So low interest rates, changes in living and working habits, supply chain issues and the emergence of a well-capitalized demographic looking to buy homes are the major reasons why the cost of housing has been off the charts.
Demand and Supply Factor
However, this is slowly starting to change both on the supply and the demand side. Because of the insane demand for housing, home builders around the world have been putting up new units as quickly as they can. As you can see the monthly supply of new houses in the United States looks like a meme stock and it’s at the highest level since the housing bubble back in 2008.
Now I can already hear all the real estate agents coping in the comments but guy the supply of single-family homes hasn’t been rising as quickly and there’s still a shortage of single-family homes.
Well to that I say the supply of single-family homes has also been rising rapidly.
Back in September, media outlets were reporting that the United States is short by over 5.1 million single-family homes.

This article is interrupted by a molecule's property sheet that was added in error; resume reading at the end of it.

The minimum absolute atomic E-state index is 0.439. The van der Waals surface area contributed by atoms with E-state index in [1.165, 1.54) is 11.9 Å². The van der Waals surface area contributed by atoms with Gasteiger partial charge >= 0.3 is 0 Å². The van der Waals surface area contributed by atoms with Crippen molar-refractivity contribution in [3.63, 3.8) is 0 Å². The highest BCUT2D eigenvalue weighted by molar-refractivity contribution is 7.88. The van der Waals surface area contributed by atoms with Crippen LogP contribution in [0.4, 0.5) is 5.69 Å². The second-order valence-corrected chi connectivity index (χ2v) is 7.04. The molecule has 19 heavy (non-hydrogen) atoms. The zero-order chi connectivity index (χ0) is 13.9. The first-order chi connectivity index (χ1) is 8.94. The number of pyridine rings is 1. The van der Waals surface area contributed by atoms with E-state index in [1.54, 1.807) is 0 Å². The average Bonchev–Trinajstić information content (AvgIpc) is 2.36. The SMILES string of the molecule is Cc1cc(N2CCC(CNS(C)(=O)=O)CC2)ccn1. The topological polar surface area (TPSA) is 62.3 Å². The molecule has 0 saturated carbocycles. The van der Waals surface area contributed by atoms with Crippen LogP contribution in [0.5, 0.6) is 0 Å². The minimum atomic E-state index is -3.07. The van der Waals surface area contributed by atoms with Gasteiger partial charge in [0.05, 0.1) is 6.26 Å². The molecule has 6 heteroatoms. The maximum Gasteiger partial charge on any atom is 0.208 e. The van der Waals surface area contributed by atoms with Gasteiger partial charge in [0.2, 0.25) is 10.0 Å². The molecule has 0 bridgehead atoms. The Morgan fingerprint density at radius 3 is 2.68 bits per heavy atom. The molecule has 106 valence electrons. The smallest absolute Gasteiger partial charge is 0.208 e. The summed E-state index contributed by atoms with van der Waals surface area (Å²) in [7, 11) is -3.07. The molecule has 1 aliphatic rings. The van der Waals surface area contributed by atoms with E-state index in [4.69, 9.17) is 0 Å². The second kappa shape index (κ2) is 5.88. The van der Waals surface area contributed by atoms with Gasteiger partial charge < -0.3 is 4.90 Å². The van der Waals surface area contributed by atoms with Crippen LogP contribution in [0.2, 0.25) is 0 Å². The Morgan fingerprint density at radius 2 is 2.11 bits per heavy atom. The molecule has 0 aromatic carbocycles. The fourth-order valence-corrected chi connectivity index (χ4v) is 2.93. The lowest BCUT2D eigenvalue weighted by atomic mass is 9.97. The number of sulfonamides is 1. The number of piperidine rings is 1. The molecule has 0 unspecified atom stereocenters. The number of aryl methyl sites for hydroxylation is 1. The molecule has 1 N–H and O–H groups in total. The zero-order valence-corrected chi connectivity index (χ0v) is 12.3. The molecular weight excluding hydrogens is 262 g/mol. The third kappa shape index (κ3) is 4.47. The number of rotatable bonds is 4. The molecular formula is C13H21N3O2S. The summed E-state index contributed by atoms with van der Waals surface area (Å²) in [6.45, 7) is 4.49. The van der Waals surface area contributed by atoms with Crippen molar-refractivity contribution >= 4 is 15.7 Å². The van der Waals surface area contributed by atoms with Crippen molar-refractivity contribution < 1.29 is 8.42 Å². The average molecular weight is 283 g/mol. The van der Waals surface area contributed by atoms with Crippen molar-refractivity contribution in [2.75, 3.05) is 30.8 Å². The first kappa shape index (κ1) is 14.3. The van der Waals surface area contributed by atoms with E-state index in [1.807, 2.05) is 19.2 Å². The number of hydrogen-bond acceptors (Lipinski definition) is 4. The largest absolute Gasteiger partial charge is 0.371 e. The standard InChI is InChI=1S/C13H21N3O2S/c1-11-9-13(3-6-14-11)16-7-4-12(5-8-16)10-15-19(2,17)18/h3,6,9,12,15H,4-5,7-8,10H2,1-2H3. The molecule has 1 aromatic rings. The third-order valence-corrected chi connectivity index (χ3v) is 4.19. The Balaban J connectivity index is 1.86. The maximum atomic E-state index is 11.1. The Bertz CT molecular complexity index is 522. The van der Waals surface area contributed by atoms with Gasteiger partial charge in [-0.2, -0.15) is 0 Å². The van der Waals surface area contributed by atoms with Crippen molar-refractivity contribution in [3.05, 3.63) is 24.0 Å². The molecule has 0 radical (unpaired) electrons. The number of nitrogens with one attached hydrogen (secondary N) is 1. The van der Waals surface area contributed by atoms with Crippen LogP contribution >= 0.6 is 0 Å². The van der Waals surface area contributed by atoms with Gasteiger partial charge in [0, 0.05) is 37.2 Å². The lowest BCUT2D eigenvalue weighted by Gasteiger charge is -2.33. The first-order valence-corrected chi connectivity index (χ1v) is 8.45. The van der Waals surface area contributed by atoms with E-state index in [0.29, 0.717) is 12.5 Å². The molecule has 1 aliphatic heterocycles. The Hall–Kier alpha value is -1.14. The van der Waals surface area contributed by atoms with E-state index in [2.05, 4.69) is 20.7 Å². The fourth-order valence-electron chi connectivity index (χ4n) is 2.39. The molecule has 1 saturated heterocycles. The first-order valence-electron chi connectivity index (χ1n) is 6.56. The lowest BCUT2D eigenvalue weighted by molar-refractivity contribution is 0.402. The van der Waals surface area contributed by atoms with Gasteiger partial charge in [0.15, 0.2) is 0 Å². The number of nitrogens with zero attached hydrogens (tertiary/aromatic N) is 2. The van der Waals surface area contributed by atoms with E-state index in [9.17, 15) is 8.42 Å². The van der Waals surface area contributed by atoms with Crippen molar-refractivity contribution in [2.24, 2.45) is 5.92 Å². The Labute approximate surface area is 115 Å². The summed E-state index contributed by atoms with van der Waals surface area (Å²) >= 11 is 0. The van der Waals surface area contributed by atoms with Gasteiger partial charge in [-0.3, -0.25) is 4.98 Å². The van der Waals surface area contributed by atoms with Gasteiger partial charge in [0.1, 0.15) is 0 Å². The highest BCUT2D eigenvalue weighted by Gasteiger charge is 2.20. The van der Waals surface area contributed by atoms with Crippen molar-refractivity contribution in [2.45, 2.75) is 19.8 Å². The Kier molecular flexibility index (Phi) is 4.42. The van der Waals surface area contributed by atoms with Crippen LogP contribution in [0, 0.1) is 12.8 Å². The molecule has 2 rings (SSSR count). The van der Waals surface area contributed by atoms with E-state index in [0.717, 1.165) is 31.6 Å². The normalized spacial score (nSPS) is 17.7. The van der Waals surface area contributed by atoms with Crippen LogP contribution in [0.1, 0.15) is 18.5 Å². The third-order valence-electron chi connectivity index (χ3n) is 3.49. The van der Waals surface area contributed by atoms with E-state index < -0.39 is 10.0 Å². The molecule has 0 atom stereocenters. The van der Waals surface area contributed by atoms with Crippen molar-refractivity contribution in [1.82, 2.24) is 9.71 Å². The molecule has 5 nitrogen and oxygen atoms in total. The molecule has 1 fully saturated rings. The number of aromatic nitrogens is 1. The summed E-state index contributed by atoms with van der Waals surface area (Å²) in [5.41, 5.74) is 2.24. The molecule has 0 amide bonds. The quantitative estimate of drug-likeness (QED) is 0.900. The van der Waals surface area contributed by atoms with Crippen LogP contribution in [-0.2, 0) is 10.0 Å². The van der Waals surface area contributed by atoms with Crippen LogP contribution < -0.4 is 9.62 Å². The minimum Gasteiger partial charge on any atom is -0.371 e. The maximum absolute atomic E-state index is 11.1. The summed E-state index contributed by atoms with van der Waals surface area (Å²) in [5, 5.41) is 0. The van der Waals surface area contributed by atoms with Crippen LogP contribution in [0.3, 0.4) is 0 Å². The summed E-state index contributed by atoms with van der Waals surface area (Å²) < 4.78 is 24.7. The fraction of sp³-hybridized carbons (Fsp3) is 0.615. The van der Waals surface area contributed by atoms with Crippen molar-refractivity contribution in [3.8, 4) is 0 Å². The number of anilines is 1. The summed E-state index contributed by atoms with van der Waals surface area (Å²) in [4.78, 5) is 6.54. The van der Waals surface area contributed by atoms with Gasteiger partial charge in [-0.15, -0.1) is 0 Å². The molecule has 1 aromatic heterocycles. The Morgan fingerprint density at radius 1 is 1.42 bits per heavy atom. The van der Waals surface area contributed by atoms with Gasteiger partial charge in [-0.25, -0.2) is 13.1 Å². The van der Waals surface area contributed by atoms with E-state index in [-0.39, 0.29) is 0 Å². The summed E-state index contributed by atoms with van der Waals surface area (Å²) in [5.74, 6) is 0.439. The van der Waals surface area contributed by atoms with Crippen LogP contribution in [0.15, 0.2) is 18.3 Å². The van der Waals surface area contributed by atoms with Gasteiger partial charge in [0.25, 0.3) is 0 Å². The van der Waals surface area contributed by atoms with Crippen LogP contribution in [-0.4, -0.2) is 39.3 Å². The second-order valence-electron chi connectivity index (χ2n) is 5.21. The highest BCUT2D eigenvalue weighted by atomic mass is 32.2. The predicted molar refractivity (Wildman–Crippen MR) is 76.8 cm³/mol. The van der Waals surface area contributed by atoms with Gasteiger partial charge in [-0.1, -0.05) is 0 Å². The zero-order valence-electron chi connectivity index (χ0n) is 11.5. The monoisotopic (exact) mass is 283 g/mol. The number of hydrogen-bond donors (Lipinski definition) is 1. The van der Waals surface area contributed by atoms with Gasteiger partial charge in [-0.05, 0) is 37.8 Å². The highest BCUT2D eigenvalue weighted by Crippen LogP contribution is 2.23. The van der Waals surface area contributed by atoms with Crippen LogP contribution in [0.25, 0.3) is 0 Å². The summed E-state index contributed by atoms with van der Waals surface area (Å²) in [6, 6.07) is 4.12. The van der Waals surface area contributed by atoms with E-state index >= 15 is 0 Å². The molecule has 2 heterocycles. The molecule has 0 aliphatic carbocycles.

The same media outlets reported just last month that the U.S is now short just 3.8 million single-family homes. That’s 1.3 million homes built in less than a year and that’s not all. Some of you may recall that the price of lumber had exploded during the pandemic due to the demand for housing. In case you didn’t know most houses are made of wood at least in the United States.
This is why many analysts see lumber prices as a leading indicator of what’s coming for housing. Over the last few months, the price of lumber has plummeted which tells us two things: First that the demand for housing is starting to slow down and that the profit margin for builders has gone up which means that they’re likely to continue building even if the sticker price of the house is going down.